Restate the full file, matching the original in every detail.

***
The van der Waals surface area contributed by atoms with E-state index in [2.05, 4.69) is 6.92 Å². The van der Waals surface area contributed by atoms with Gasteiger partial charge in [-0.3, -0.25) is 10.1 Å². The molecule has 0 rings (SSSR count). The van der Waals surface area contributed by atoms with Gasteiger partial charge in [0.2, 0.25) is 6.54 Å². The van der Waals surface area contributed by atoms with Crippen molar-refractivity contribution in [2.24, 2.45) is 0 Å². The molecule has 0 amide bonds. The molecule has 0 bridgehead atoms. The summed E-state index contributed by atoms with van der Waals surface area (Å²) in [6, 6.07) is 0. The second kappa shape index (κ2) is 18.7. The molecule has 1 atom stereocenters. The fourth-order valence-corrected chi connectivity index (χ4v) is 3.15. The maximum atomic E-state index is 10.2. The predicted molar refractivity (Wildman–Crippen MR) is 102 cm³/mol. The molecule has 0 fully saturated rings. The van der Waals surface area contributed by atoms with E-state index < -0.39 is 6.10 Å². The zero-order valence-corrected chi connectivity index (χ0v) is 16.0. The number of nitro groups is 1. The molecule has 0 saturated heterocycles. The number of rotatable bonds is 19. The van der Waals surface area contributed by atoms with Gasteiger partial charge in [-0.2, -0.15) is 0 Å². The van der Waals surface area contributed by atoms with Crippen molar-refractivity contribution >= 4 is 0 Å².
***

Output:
The van der Waals surface area contributed by atoms with E-state index in [2.05, 4.69) is 6.92 Å². The van der Waals surface area contributed by atoms with Gasteiger partial charge in [-0.3, -0.25) is 10.1 Å². The molecule has 0 rings (SSSR count). The van der Waals surface area contributed by atoms with Gasteiger partial charge in [0.2, 0.25) is 6.54 Å². The van der Waals surface area contributed by atoms with Crippen molar-refractivity contribution in [2.24, 2.45) is 0 Å². The molecule has 0 amide bonds. The molecule has 0 bridgehead atoms. The summed E-state index contributed by atoms with van der Waals surface area (Å²) in [6, 6.07) is 0. The second kappa shape index (κ2) is 18.7. The molecule has 1 atom stereocenters. The fourth-order valence-corrected chi connectivity index (χ4v) is 3.15. The maximum atomic E-state index is 10.2. The predicted molar refractivity (Wildman–Crippen MR) is 102 cm³/mol. The molecule has 0 fully saturated rings. The van der Waals surface area contributed by atoms with E-state index < -0.39 is 6.10 Å². The zero-order valence-corrected chi connectivity index (χ0v) is 16.0. The number of nitro groups is 1. The molecule has 0 saturated heterocycles. The number of rotatable bonds is 19. The van der Waals surface area contributed by atoms with Gasteiger partial charge in [-0.2, -0.15) is 0 Å². The van der Waals surface area contributed by atoms with Crippen molar-refractivity contribution >= 4 is 0 Å².